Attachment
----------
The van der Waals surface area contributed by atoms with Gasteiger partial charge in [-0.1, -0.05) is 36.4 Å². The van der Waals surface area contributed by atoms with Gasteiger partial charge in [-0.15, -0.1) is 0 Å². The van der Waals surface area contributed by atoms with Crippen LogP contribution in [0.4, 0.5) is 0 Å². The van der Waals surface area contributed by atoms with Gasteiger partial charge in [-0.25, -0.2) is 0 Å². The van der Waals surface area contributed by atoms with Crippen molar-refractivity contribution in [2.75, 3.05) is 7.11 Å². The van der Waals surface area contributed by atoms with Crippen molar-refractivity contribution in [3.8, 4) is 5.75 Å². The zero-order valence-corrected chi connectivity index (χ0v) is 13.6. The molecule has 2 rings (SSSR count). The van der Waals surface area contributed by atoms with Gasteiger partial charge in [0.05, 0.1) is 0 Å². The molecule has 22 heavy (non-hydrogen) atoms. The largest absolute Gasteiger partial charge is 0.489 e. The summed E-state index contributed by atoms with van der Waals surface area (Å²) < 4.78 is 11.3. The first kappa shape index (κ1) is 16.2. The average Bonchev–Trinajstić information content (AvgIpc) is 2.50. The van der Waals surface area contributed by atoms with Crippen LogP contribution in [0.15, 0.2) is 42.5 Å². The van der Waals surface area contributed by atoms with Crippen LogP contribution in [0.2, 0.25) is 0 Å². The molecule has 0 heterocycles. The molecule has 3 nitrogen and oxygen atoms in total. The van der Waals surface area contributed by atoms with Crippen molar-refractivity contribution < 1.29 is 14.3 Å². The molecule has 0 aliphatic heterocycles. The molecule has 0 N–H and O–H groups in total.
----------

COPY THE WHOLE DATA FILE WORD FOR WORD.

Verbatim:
The van der Waals surface area contributed by atoms with Gasteiger partial charge in [-0.1, -0.05) is 36.4 Å². The van der Waals surface area contributed by atoms with Gasteiger partial charge in [-0.15, -0.1) is 0 Å². The van der Waals surface area contributed by atoms with Crippen LogP contribution in [0.4, 0.5) is 0 Å². The van der Waals surface area contributed by atoms with Gasteiger partial charge in [-0.25, -0.2) is 0 Å². The van der Waals surface area contributed by atoms with Crippen molar-refractivity contribution in [2.75, 3.05) is 7.11 Å². The van der Waals surface area contributed by atoms with Crippen molar-refractivity contribution in [3.8, 4) is 5.75 Å². The zero-order valence-corrected chi connectivity index (χ0v) is 13.6. The molecule has 2 rings (SSSR count). The van der Waals surface area contributed by atoms with Gasteiger partial charge in [0.05, 0.1) is 0 Å². The molecule has 22 heavy (non-hydrogen) atoms. The largest absolute Gasteiger partial charge is 0.489 e. The summed E-state index contributed by atoms with van der Waals surface area (Å²) < 4.78 is 11.3. The first kappa shape index (κ1) is 16.2. The average Bonchev–Trinajstić information content (AvgIpc) is 2.50. The van der Waals surface area contributed by atoms with Crippen LogP contribution in [0.15, 0.2) is 42.5 Å². The van der Waals surface area contributed by atoms with Crippen LogP contribution in [0.2, 0.25) is 0 Å². The molecule has 0 heterocycles. The molecule has 3 nitrogen and oxygen atoms in total. The van der Waals surface area contributed by atoms with Crippen molar-refractivity contribution < 1.29 is 14.3 Å². The molecule has 0 aliphatic heterocycles. The molecule has 0 N–H and O–H groups in total.